At this edition of UNSEEN Photo Festival, The Ravestijn Gallery presented three artists: Koen Hauser (NL), Tereza Zelenkova (CZ) and the artist duo Cortis & Sonderegger (CH). Whilst the sensibilities of these artists are noticeably different, they all share history, mythology and iconography as critical foundations to their work. As an extention of these common ideas, the photographs at UNSEEN have been hung as an informal reflection of the historical salon.
KOEN HAUSER (b.1972, the Netherlands)
Koen Hauser’s Skulptura presents an eclectic collection of photographs that depict an array of objects and sculptures, some of which existed only in Hauser’s imagination before they were materialised through the help of digital technologies.
Skulptura can be related to a kind of postmodern alchemy, sourcing material from iconic bronze statues, haute couture, famous photographs of the twentieth century, anatomical models from Dutch institutions and archival material from a diverse set of historical books that represent Hauser’s constant intrigue in the past. Hauser then reimagines these divergent threads primarily through digital (three-dimensional) rendering, using programmes and algorithms like a virtual paint brush, fusing the past with Hauser’s imagination in the present. It’s worth noting however that Hauser does not rely solely on digital rendering but also, at times, involves himself in the physical craft of making such pieces with clay. For the viewer, a persistent sense of intrigue ripples through Skulptura, stemming from the uncertainty as to the extent of reality that is in front of us. Where does the real world start and finish? How much of Hauser’s imagination is at play?
Koen Hauser is a contemporary artist who works with photography and film. He finished his Masters in Social Psychology (1996, Leiden University), followed later by his studes of Photography at the Royal Academy of Visual Arts and the Gerrit Rietveld Academy (2002). He has received various scholarships from the Mondriaan Fund and in 2014, acquired the title of ‘Photographer of the Fatherland’. His work is held in both national and international public and private collections, including municipal museum (The Hague) and The Museum of Fine Arts (Houston). His work has been shown in Europe, the United States and China in various solo and group exhibitions, including FOAM (Amsterdam), Unseen Photofair (Amsterdam), Institut Néerlandais (Paris) and the He Xiang Ning Art Museum (Shigzen, China).
TEREZA ZELENKOVA (b.1976, Czech Republic)
Through serene, black and white photographs, The Essential Solitude presents a room and its curious inhabitant, evoking the end of the 19th century movements of symbolism and decadence whilst paying homage to the literature of Baudelaire, Rimbaud and JK Huysmans. Together, the still lives, nudes, and portraits are a captivating inquiry into the cycle of decay and renewal, the relation of the individual to an interior and the possibility of myth and spirituality in a disenchanted world.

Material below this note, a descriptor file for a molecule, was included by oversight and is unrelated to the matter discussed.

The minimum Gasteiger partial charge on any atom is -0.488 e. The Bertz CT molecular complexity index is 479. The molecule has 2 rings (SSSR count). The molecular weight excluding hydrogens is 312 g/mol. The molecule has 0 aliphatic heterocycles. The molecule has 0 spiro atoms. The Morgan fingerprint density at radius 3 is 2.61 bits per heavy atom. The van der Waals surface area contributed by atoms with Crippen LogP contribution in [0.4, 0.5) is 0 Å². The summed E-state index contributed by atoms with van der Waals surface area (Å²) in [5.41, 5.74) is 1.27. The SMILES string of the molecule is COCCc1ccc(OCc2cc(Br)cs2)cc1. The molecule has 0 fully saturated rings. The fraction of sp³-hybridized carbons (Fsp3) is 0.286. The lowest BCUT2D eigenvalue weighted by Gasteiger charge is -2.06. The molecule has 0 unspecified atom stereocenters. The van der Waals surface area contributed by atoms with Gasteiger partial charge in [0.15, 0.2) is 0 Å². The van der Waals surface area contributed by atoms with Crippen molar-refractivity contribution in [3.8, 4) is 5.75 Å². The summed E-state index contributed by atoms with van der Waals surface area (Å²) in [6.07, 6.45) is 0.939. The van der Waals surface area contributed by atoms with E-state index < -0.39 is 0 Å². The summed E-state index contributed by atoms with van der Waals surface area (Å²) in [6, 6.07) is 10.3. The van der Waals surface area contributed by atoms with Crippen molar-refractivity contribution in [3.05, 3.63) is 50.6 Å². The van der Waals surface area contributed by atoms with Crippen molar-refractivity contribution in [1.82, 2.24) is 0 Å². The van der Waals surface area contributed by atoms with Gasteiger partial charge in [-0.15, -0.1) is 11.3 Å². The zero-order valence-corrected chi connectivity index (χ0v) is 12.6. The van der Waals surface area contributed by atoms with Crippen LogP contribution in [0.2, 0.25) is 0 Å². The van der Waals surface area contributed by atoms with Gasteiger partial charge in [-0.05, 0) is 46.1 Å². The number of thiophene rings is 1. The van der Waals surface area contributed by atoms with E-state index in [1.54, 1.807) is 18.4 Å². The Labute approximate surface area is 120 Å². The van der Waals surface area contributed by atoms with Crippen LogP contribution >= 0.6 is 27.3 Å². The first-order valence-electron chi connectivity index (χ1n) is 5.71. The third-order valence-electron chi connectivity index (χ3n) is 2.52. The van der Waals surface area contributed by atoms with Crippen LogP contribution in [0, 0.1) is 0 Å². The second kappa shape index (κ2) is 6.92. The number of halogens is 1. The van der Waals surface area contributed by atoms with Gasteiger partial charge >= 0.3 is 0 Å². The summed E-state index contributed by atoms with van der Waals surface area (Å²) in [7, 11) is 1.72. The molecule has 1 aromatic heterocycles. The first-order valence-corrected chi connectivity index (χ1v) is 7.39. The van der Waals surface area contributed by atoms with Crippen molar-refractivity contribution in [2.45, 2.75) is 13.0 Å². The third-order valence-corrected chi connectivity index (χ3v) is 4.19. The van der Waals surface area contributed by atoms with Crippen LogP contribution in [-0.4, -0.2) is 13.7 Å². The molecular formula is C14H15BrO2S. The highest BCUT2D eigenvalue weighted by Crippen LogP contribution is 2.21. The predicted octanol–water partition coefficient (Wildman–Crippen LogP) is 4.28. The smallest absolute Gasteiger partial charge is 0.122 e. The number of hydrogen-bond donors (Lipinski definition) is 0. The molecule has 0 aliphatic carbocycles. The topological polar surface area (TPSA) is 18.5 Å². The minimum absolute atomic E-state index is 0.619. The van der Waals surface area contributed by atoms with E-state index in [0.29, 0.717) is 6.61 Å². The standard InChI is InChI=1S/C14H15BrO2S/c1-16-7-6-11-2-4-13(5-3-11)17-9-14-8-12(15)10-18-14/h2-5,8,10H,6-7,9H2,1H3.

These images, with a strong sense of detail, seem to come from another era yet are surprising in their strong presence and newness; this is another, more mythical and ephemeral realm altogether. In this place, time has ceased to exist in its everyday, stupefying linearity. Still lives of baroque draperies covered with dust and a single Papaver somniferum - an opium poppy - halt the narrative of the other images where a figure with impossibly long flowing hair is seen lying on a bed. In only one of the photographs a face is shown, but with the eyes closed, the character remains unknown to the viewer. Whilst the photographs, taken in an enigmatic building of which the viewer learns little, hint at a novelistic narrative, these scenes are rather from a mysterious novel never written.
Tereza Zelenkova lives and works in Prague. She received her MA in Photography from the Royal College of Art in London (2012). Her publications include the artist’s books The Absence of Myth, Index of Time and Supreme Vice. She is a recipient of the ING Unseen Talent Award 2016, the Jerwood Photoworks Awards (2015) and 1000 Words Magazine Award (2012). Her work is shown at various international galleries and museums, among which The Impressions Gallery (Bradford, UK, 2016), Jerwood Space (London, UK), and Musée de l’Élysée (Lausanne, CH). Her work is in the collections of Fotomuseum Winterthur in Winterthur (CH), Saatchi Gallery in London (UK), and Musée de L’Elysée in Lausanne (CH).
CORTIS & SONDEREGGER (b.1978 and 1980, Switzerland)
Since 2012, artist duo Jojakim Cortis and Adrian Sonderegger, otherwise known by their shared name Cortis & Sonderegger, have been constructing (by hand) exhaustive dioramas (a three-dimensional theatrical model) of iconic photographs that balance between truth and fabrication. Photographs such as Robert Capa’s Falling Solider, Ansel Adams’ Moon and Half Dome, Joe Rosenthal’s Raising the Flag on Iwo Jima and Stuart Franklin’s Tiananmen Square are all etched into our collective memory and consequently have all been recreated by Cortis & Sonderegger. After each scrupulous scene is made, the pair photograph their creation including the materials, tools, structures and lighting that have conceived their trickery in the frame. By exposing their activities, the duo allow us to examine where the boundaries lie of perceived reality, how fiction can work in tandem with truth, and what authenticity is in the photographic medium.
Jojakim Cortis (b.1978) & Adrian Sonderegger (b.1980) began their artistic collaboration during their studies of Photography at Zurich University of the Arts (ZHDK) in 2005. Together they conceive and manufacture surreal worlds through their use of “staged” photography employing analogue techniques by hand. The artists live and work in Zurich, Switzerland.